Evo 2017 is in the books and the best fighting game players in the world are all packing up and heading home. But this past weekend was a memorable one for players and spectators alike, featuring some wild performances, tight matches, and epic comebacks. Shacknews is taking a moment to relive that final day of competition, from start to finish.
Marvel fades away
Gone are the days when Ultimate Marvel vs. Capcom 3 would draw in massive crowds and generate unparalleled excitement. In fact, for its final year on the Evo stage, most viewers on the west coast (including Evo's Las Vegas venue) weren't even awake by the time the festivities started.
The top 8 itself was entertaining, right down to the grand finals that pit defending champion Christopher "ChrisG" Gonzalez against Ryan "RyanLV" Romero. Romero was riding on quite a high, fresh off his signing with pro team Splyce and also riding an incredible nine-month tournament winning streak. While ChrisG would take this set to a fifth game, there was no challening RyanLV and his team of Morrigan, Chun-Li, and Phoenix*, who polished off last year's champ to go out as Marvel 3's last truly dominant player.
However, there's something sad about all of the empty seats. In terms of hype, this was a shell of the game's former self. Part of that is because some of the game's historically best players, like Ryan "Filipino Champ" Ramirez and Justin Wong, have long since moved on to new ventures. Regardless, Sunday felt less like a celebration of Ultimate Marvel vs. Capcom 3's illustrious history and more like a bothersome chore. That especially felt like the case, given what some of its top players had to say about the manner in which the tournament was run on Saturday, but that's another story. Ultimately, the game, its worldwide player base, and its fans deserved better.
(* - As a side note, say goodbye to Dark Phoenix forever. She will not be missed.)
BlazBlue comes down to the wire
There looked to be no stopping Ryusei Ito, who had dominated BlazBlue: Central Fiction throughout the weekend. It looked like grand finals would be another stomping, as it was a runback against Shoji "Fenritti" Sho, who Ryusei had soundly defeated earlier in the day.
Fenritti was ready for Ryusei this time. His Jin-Kisaragi pulled off a comeback right off the bat against Ryusei's Carl Clover, stunning his opponent by blazing right through a super at one point in the first set. By anticipating his opponent's moves, utilizing air combos to get around Carl's second character, and showing proficient blocking skills, Fenritti was able to go up 2-0 quickly. Ryusei showed some fight in the third set, but still found himself battling out of the corner a lot. Fenritti continued the pressure and took the first series 3-1, complete with a teabag as time expired.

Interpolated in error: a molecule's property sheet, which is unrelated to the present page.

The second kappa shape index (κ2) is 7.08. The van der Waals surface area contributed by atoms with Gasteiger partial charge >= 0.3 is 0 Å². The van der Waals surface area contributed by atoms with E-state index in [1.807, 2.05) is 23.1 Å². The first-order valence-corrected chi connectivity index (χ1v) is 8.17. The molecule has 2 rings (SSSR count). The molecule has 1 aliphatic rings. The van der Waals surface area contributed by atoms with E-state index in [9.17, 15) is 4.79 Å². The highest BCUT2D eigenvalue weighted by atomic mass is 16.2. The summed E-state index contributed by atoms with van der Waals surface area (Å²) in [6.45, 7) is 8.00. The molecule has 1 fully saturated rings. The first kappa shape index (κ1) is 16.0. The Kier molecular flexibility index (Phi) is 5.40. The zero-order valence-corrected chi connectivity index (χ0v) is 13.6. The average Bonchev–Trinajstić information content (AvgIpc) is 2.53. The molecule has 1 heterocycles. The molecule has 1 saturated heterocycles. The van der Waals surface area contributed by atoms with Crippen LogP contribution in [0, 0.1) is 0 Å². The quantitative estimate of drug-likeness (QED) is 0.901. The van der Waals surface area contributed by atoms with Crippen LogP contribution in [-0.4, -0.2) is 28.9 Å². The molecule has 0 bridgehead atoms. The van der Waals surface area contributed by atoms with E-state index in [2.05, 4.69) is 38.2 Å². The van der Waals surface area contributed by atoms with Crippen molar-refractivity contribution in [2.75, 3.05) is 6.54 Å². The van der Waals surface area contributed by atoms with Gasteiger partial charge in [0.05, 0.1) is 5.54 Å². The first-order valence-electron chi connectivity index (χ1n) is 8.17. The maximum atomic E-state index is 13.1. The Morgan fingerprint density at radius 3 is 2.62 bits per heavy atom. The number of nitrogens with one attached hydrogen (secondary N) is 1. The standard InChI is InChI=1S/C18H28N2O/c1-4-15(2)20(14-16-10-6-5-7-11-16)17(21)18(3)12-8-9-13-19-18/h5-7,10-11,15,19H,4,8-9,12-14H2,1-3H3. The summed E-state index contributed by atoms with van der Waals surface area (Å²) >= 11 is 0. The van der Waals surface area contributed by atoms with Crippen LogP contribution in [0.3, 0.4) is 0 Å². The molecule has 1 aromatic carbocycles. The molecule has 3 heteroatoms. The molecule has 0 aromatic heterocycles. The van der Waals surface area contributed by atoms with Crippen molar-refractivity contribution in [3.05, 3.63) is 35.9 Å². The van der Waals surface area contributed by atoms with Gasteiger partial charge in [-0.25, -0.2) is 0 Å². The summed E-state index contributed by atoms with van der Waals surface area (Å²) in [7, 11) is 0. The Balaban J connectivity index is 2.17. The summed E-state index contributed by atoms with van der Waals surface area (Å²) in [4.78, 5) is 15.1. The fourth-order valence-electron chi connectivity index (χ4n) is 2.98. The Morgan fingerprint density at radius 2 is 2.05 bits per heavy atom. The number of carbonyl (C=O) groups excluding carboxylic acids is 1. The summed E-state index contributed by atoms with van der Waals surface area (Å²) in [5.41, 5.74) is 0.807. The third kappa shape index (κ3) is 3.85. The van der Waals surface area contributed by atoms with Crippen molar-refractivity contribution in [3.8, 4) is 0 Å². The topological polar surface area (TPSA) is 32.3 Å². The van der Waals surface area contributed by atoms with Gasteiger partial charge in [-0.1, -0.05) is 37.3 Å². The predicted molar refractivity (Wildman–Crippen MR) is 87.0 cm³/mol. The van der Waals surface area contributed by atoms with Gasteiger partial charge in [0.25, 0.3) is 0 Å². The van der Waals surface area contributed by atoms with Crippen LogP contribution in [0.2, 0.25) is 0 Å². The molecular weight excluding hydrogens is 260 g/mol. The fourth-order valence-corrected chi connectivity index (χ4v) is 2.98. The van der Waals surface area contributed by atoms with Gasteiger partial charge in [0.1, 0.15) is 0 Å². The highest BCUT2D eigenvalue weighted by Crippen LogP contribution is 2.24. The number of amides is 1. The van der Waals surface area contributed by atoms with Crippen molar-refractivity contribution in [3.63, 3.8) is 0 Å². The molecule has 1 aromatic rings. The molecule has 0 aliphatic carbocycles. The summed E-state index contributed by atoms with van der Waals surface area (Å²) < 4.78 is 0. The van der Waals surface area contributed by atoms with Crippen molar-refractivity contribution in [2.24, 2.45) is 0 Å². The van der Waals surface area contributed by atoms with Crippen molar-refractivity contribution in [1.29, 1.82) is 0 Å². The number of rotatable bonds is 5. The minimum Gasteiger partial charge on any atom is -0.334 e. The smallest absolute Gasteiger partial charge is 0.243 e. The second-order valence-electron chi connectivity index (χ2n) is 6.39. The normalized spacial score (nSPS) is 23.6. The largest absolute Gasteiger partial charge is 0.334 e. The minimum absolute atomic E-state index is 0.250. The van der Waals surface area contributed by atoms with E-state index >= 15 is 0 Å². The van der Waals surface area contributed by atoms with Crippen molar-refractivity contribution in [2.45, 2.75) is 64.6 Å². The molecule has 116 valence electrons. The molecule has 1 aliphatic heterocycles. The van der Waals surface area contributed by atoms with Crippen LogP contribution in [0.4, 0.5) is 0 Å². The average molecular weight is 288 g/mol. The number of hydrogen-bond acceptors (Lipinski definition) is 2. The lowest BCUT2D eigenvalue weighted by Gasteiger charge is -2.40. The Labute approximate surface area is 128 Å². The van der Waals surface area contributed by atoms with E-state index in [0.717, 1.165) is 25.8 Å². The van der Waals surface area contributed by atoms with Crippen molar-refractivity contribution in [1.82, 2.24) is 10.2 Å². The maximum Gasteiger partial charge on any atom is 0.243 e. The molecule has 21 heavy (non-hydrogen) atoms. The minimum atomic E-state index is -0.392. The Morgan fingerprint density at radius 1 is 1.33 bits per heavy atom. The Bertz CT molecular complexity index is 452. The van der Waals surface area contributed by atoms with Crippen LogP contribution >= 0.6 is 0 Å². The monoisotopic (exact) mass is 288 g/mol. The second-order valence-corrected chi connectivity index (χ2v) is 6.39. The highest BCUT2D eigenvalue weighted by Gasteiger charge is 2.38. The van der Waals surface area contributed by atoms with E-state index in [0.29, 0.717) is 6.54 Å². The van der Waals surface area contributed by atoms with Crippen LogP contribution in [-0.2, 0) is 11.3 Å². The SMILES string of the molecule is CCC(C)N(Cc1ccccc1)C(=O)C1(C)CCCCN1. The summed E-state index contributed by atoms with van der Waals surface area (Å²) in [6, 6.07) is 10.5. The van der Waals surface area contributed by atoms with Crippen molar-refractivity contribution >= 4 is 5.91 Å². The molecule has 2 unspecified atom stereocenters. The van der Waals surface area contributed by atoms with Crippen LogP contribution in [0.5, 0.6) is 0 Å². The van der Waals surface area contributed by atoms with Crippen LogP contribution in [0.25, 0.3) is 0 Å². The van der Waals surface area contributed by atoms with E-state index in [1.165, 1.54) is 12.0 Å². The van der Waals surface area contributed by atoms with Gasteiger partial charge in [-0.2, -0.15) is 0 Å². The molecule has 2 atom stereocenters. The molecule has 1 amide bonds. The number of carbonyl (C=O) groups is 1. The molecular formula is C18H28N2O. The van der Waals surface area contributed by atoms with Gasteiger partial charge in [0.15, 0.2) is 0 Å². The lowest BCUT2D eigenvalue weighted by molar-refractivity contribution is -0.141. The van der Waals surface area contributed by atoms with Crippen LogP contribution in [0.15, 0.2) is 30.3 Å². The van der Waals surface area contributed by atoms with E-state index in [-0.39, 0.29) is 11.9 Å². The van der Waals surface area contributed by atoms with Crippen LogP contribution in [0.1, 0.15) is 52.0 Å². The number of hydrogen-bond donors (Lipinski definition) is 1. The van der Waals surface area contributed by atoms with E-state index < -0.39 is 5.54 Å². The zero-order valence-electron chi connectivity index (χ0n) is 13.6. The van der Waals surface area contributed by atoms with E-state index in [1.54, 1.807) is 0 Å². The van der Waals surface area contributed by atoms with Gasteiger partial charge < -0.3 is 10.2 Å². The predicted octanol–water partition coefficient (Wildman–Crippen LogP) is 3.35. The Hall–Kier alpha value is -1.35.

Of course, teabagging should only be saved for the end, because the taunt seemed to rejuvenate Ryusei. He dominated the first two sets, which included two Perfects and a Distortion Finish. At this point, it looked like Ryusei was going to cruise to victory.
Fenritti did his best to respond, eking out the first round of the next set by a single pixel. The next few rounds proved just as close, but Fenritti managed to hang around just enough to tie up the series at two sets a piece. Ryusei would not be denied, however, and he took command of the corner once again to finally polish off Fenritti for good.
What looked like a squash on paper turned out to be a closely contested matchup, with BlazBlue showing once again how compelling anime fighters could be and whipping the Evo 2017 crowd into a frenzy.
Tekken 7 Team Kill
Jin Woo "Saint" Choi was a heavy favorite going into Tekken 7, but he found himself having a tougher top 8 than most people anticipated. Coming off his Evo loss to him last year, the legendary Jae Min "Knee" Bae managed to send Saint to losers bracket. The two would meet again, where Saint would prevail, setting up a grand finals between him and Echo Fox teammate Hyun Jin "JDCR" Kim.
JDCR went into the matchup with a surprise Heihachi pick, seeking a hard counter to Saint's Jack-7. It quickly proved to be for naught. Saint took control early and won the first two sets, sending JDCR back to the drawing board, where he'd come back with Dragunov. Dragunov would only fare slightly better, but Saint would just eke out another win to reset the bracket. But despite the loss, JDCR saw that he was making progress.
For the second series, JDCR stuck with the Dragunov pick and it paid dividends. He would take the first two sets in commanding fashion, taking advantage of some crucial combo drops along the way. While Saint would try to fight back, JDCR kept up the pressure and won the final set convincingly to take his first Evo championship.